Friday, September 23, 2011

Holy crap! More finished stuff!

Can it really be two Fridays in a row that I have finished objects to show? I'm finding it pretty hard to believe, myself, but so it is! I don't expect there to be a third consecutive FO Friday, because my exam is next weekend, but I expect I might make some progress on some of  my remaining WIPs.

It's such a nice feeling to finish a project. And I mean really finish it, including sewing on the buttons and weaving in the ends. I've been presenting my Cascade baby cardigan as though it were finished, but it wasn't, really, since I still had the buttons to sew on. But I completed that task the other night, and then I photographed it today! It makes all the difference to have buttons. You can almost imagine a new human, with their awesome new-human smell, wearing it!

I've also finished the Ribbed baby jacket for another expectant mother, this one who is having a boy. The sweater has been washed and blocked, as well as having its button sewn on. It's ready to be shipped, hopefully in time for his arrival. As I understand it, the baby shower is tomorrow, so I'm definitely going to miss that, but I think better late than never on this gift.

My third finished object this week is my Punctuated Rib socks. It was nice to have a fairly easy pattern to memorize - I think the reason I was so ready for easy knitting was the complexity of the intarsia-in-the-round socks that I had been working on before these. Anyway, they're done, and not nearly as garish as I worried they might be. See, there's a metallic thread running through the plies. There's also an especially strong section of chartreuse which looks really bright on the ball, but adds a nice punch of brightness to what might otherwise have been a pretty dark sock.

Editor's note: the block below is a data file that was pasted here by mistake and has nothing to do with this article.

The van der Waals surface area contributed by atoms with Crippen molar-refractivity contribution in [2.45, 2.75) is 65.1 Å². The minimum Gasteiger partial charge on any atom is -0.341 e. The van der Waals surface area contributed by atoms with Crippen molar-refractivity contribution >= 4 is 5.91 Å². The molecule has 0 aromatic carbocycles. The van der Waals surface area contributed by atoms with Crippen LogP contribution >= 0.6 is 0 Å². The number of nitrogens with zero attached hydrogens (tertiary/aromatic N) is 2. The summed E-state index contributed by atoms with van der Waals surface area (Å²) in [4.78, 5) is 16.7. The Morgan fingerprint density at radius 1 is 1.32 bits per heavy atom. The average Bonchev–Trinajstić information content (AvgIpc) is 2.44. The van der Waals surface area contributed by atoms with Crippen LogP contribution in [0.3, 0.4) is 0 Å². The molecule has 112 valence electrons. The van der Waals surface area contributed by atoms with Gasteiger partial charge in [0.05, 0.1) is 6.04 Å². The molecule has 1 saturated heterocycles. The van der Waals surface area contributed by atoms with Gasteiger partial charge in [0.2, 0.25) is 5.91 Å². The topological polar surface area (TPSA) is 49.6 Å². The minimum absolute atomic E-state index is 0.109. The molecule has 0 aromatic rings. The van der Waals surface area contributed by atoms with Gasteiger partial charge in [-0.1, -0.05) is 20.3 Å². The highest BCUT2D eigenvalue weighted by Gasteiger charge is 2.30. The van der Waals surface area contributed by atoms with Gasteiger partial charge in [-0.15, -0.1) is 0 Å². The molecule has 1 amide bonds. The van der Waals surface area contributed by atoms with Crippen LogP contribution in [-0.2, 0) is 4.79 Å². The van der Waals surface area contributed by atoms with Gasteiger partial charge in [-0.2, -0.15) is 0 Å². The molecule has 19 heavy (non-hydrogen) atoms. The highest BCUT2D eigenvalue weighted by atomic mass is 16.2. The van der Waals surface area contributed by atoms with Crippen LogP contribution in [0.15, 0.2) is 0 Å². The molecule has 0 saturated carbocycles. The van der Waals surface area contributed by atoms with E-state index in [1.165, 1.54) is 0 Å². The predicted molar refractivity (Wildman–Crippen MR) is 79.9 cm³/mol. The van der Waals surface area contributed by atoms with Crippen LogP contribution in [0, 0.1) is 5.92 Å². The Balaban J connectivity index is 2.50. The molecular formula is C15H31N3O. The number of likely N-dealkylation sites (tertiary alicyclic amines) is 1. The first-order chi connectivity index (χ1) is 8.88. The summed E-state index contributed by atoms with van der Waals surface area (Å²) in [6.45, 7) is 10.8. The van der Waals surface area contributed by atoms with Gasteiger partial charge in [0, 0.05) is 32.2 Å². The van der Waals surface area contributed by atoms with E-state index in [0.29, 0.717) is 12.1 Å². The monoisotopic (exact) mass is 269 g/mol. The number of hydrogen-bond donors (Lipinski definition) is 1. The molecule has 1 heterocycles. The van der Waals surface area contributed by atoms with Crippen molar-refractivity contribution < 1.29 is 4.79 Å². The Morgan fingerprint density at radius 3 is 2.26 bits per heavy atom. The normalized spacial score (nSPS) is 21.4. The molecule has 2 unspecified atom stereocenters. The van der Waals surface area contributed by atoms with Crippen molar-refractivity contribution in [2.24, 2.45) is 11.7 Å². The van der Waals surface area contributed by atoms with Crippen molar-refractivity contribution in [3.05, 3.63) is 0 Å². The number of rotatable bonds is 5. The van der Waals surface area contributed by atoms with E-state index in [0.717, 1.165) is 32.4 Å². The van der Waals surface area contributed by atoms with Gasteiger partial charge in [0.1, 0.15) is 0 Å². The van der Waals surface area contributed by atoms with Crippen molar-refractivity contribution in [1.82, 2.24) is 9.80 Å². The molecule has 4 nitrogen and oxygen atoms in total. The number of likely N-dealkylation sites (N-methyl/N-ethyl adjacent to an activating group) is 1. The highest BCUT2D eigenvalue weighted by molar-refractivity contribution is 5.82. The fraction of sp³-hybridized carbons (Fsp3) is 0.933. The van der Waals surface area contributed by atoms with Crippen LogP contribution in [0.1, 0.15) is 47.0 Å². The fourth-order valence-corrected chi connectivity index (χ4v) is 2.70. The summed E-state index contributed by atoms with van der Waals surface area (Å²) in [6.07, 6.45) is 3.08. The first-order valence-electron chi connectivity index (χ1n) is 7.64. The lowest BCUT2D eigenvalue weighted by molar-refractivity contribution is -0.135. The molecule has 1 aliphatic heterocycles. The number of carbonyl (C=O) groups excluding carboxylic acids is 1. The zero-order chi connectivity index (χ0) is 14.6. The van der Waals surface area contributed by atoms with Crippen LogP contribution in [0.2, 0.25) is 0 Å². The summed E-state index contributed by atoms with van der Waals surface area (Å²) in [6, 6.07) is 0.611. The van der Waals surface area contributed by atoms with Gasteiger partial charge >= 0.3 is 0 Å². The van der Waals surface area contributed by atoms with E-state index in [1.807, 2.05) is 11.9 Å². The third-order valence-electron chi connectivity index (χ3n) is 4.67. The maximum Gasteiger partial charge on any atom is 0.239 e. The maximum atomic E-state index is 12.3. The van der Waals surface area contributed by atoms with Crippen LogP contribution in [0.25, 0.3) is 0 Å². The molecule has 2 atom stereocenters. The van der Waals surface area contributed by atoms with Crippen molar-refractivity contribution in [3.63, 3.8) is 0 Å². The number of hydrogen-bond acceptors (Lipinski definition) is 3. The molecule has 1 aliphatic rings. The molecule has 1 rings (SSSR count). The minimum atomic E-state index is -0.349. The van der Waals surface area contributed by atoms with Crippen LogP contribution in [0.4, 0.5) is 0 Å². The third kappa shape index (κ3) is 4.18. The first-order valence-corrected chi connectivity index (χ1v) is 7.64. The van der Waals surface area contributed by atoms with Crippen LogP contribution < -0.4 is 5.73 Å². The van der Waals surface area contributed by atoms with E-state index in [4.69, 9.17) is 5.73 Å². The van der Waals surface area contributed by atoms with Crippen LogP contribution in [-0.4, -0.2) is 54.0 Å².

The nice thing about knitting these socks on the bus was that young people (Wow, that makes me sound old!) seemed to show a lot of interest in them and in the fact that the things I was knitting actually looked like socks. I think the idea that socks are made (rather than just magically appearing in stores when you go to buy them) kind of blew their little minds. One boy, who must have been about ten or eleven years old, seemed hypnotized by the needles and a little concerned at how eccentric the socks were coming out. He perked up when I joked that I would probably only wear the socks at home because they were so loud. After that he looked relieved that I'd acknowledged that they were a little tacky, so he wouldn't have to hurt my feelings by telling me. His dad, on the other hand, seemed a little envious about how warm those socks are going to be this winter. I almost gave them to him right then, but they were definitely too small, and, you know, not finished. Oh, well.

That's all I have for tonight, I think. Next time, I may have some progress to report on the intarsia socks as well as the Schmidt vest. I will have my nose to the grindstone this weekend with last minute test preparation, but I hope to get in at least one post. Until then, friends.

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